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In the short time available to me I want to give my support to the motion for two main reasons. First, three years ago at the United Nations, the then Foreign Secretary said that Palestine met the conditions and was ready for statehood. How long do they have to wait? Secondly, and perhaps more importantly, against the backdrop of recurring violence, regular incursions into Gaza and settlement-building activity, we urgently need to find new ways forward, and I believe that recognition can and should be a part of that new process.
The Palestinians have waited a very long time for this debate, but the developing international consensus is that Palestine is ready for recognition. One hundred and thirty four countries have now recognised it diplomatically, including some members of the European Union, and the new Swedish Government made Sweden the 135th at the beginning of October. UN observer status was granted in 2011 by 138 votes to nine. There were 41 abstentions, including by the United Kingdom, but France, Italy and Spain all voted yes. Contrary to what Sir Malcolm Rifkind said, the International Monetary Fund, the World Bank and the European Union have all separately reported that the institutions in Palestine are appropriate for the formation of a state.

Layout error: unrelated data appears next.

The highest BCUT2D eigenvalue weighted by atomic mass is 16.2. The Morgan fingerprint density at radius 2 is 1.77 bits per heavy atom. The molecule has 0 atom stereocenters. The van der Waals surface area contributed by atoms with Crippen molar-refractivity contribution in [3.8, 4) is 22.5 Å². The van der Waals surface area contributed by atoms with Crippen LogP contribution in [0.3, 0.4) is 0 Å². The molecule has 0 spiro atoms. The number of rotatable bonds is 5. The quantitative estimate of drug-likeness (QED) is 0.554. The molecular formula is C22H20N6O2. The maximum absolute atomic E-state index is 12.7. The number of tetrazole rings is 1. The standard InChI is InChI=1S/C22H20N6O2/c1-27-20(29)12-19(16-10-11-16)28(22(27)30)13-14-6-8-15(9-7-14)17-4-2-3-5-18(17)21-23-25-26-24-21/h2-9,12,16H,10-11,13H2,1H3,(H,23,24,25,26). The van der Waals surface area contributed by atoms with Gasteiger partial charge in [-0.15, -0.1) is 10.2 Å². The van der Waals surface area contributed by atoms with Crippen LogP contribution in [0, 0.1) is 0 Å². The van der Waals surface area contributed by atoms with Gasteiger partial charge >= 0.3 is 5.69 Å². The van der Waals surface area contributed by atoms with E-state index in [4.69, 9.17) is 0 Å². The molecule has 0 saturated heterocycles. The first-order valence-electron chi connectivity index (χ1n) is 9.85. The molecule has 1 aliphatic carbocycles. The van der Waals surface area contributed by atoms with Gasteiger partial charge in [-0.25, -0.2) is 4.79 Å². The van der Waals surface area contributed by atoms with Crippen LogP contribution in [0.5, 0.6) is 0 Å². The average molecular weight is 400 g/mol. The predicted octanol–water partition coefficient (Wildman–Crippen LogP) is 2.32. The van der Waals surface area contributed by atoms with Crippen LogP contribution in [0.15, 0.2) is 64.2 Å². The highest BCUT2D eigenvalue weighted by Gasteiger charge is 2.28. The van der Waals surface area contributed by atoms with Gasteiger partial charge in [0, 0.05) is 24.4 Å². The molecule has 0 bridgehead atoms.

The then Foreign Secretary elaborated the Government policy, saying that the decision on recognition should be
“at a moment of our choosing and when it can best help to bring about peace”.—[Hansard, 9 November 2011; Vol. 535, c. 290.]
There are many reasons why the timing is now right. Recognition would give a very clear signal about the illegality of occupation. We have talked incessantly about settlement building. There are 550,000 settlers in Palestinian territory, and recent announcements suggest that that figure will increase rapidly, so now is the time.